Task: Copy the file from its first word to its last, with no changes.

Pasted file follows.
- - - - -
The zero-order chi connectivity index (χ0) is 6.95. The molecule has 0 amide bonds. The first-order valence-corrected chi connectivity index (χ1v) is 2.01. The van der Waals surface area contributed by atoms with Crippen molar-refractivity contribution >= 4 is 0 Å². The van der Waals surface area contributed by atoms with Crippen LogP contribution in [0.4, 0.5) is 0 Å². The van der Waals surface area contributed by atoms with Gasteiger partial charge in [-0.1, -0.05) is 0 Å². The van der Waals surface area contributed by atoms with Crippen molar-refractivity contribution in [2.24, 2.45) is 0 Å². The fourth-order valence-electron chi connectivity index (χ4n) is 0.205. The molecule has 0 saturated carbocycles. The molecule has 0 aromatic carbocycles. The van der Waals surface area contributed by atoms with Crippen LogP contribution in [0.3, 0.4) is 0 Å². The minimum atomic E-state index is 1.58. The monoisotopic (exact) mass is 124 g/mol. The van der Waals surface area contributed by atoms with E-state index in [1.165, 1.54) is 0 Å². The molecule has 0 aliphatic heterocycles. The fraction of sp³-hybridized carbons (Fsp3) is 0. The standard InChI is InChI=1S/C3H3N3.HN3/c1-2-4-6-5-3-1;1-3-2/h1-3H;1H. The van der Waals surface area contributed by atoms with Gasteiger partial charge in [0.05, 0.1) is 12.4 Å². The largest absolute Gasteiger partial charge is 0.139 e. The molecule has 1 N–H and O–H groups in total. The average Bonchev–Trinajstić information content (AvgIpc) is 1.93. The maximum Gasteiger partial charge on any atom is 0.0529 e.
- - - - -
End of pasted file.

The zero-order chi connectivity index (χ0) is 6.95. The molecule has 0 amide bonds. The first-order valence-corrected chi connectivity index (χ1v) is 2.01. The van der Waals surface area contributed by atoms with Crippen molar-refractivity contribution >= 4 is 0 Å². The van der Waals surface area contributed by atoms with Crippen LogP contribution in [0.4, 0.5) is 0 Å². The van der Waals surface area contributed by atoms with Gasteiger partial charge in [-0.1, -0.05) is 0 Å². The van der Waals surface area contributed by atoms with Crippen molar-refractivity contribution in [2.24, 2.45) is 0 Å². The fourth-order valence-electron chi connectivity index (χ4n) is 0.205. The molecule has 0 saturated carbocycles. The molecule has 0 aromatic carbocycles. The van der Waals surface area contributed by atoms with Crippen LogP contribution in [0.3, 0.4) is 0 Å². The minimum atomic E-state index is 1.58. The monoisotopic (exact) mass is 124 g/mol. The van der Waals surface area contributed by atoms with E-state index in [1.165, 1.54) is 0 Å². The molecule has 0 aliphatic heterocycles. The fraction of sp³-hybridized carbons (Fsp3) is 0. The standard InChI is InChI=1S/C3H3N3.HN3/c1-2-4-6-5-3-1;1-3-2/h1-3H;1H. The van der Waals surface area contributed by atoms with Gasteiger partial charge in [0.05, 0.1) is 12.4 Å². The largest absolute Gasteiger partial charge is 0.139 e. The molecule has 1 N–H and O–H groups in total. The average Bonchev–Trinajstić information content (AvgIpc) is 1.93. The maximum Gasteiger partial charge on any atom is 0.0529 e.